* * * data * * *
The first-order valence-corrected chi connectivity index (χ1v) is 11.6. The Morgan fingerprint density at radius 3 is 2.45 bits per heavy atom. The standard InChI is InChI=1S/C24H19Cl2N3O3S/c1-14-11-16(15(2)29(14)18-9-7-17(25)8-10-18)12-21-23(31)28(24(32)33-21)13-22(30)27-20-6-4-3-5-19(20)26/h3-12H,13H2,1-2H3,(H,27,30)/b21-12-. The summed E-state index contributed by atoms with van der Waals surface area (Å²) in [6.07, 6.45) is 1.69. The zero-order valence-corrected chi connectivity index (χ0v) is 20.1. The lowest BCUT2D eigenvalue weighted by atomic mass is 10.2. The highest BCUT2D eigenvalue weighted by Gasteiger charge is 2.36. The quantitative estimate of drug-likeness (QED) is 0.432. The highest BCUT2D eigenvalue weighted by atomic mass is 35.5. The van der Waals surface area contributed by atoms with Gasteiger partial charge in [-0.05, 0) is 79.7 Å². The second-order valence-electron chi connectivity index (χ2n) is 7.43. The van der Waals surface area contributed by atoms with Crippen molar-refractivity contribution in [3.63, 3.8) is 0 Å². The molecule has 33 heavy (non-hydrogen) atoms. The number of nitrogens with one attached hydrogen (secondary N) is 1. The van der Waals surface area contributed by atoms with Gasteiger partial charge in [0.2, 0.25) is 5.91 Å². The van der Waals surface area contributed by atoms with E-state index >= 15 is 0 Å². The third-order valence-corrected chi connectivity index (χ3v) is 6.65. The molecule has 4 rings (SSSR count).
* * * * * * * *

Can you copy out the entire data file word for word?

The first-order valence-corrected chi connectivity index (χ1v) is 11.6. The Morgan fingerprint density at radius 3 is 2.45 bits per heavy atom. The standard InChI is InChI=1S/C24H19Cl2N3O3S/c1-14-11-16(15(2)29(14)18-9-7-17(25)8-10-18)12-21-23(31)28(24(32)33-21)13-22(30)27-20-6-4-3-5-19(20)26/h3-12H,13H2,1-2H3,(H,27,30)/b21-12-. The summed E-state index contributed by atoms with van der Waals surface area (Å²) in [6.07, 6.45) is 1.69. The zero-order valence-corrected chi connectivity index (χ0v) is 20.1. The lowest BCUT2D eigenvalue weighted by atomic mass is 10.2. The highest BCUT2D eigenvalue weighted by Gasteiger charge is 2.36. The quantitative estimate of drug-likeness (QED) is 0.432. The highest BCUT2D eigenvalue weighted by atomic mass is 35.5. The van der Waals surface area contributed by atoms with Gasteiger partial charge in [-0.05, 0) is 79.7 Å². The second-order valence-electron chi connectivity index (χ2n) is 7.43. The van der Waals surface area contributed by atoms with Crippen molar-refractivity contribution in [3.63, 3.8) is 0 Å². The molecule has 33 heavy (non-hydrogen) atoms. The number of nitrogens with one attached hydrogen (secondary N) is 1. The van der Waals surface area contributed by atoms with Gasteiger partial charge in [0.2, 0.25) is 5.91 Å². The van der Waals surface area contributed by atoms with E-state index >= 15 is 0 Å². The third-order valence-corrected chi connectivity index (χ3v) is 6.65. The molecule has 4 rings (SSSR count).